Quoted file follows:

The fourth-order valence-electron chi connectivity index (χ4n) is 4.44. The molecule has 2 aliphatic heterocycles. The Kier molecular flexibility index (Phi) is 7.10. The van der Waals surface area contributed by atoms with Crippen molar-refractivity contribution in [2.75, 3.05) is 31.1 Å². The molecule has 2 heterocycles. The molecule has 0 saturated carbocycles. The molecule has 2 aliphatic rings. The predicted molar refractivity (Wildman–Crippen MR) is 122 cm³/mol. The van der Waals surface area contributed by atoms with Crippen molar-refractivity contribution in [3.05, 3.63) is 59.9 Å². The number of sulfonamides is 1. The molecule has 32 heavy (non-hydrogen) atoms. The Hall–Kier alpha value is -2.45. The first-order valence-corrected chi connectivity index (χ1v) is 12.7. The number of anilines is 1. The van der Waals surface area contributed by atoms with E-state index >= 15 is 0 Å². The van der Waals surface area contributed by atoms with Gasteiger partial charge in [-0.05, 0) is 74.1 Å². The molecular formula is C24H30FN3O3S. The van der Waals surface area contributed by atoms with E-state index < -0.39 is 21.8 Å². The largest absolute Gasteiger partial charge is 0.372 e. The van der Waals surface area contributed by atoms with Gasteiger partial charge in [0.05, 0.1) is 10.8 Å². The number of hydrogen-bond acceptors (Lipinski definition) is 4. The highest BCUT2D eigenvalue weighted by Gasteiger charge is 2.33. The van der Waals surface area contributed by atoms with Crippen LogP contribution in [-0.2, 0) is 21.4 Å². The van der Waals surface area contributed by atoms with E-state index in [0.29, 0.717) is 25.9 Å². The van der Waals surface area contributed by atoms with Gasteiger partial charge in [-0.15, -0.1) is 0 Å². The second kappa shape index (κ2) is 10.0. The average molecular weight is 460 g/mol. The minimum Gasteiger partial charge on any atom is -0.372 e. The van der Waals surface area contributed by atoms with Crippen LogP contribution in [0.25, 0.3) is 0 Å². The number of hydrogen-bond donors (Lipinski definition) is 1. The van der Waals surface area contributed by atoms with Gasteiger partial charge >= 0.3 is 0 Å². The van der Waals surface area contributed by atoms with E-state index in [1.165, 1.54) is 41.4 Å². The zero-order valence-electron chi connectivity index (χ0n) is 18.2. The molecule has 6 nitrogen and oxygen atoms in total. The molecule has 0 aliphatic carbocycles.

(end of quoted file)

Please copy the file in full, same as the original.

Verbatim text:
The fourth-order valence-electron chi connectivity index (χ4n) is 4.44. The molecule has 2 aliphatic heterocycles. The Kier molecular flexibility index (Phi) is 7.10. The van der Waals surface area contributed by atoms with Crippen molar-refractivity contribution in [2.75, 3.05) is 31.1 Å². The molecule has 2 heterocycles. The molecule has 0 saturated carbocycles. The molecule has 2 aliphatic rings. The predicted molar refractivity (Wildman–Crippen MR) is 122 cm³/mol. The van der Waals surface area contributed by atoms with Crippen molar-refractivity contribution in [3.05, 3.63) is 59.9 Å². The number of sulfonamides is 1. The molecule has 32 heavy (non-hydrogen) atoms. The Hall–Kier alpha value is -2.45. The first-order valence-corrected chi connectivity index (χ1v) is 12.7. The number of anilines is 1. The van der Waals surface area contributed by atoms with E-state index >= 15 is 0 Å². The van der Waals surface area contributed by atoms with Gasteiger partial charge in [-0.05, 0) is 74.1 Å². The molecular formula is C24H30FN3O3S. The van der Waals surface area contributed by atoms with E-state index < -0.39 is 21.8 Å². The largest absolute Gasteiger partial charge is 0.372 e. The van der Waals surface area contributed by atoms with Gasteiger partial charge in [0.05, 0.1) is 10.8 Å². The number of hydrogen-bond acceptors (Lipinski definition) is 4. The highest BCUT2D eigenvalue weighted by Gasteiger charge is 2.33. The van der Waals surface area contributed by atoms with Crippen LogP contribution in [-0.2, 0) is 21.4 Å². The van der Waals surface area contributed by atoms with E-state index in [0.29, 0.717) is 25.9 Å². The van der Waals surface area contributed by atoms with Gasteiger partial charge in [-0.15, -0.1) is 0 Å². The second kappa shape index (κ2) is 10.0. The average molecular weight is 460 g/mol. The minimum Gasteiger partial charge on any atom is -0.372 e. The van der Waals surface area contributed by atoms with Crippen LogP contribution in [0.25, 0.3) is 0 Å². The number of hydrogen-bond donors (Lipinski definition) is 1. The van der Waals surface area contributed by atoms with Gasteiger partial charge >= 0.3 is 0 Å². The van der Waals surface area contributed by atoms with E-state index in [1.165, 1.54) is 41.4 Å². The zero-order valence-electron chi connectivity index (χ0n) is 18.2. The molecule has 6 nitrogen and oxygen atoms in total. The molecule has 0 aliphatic carbocycles.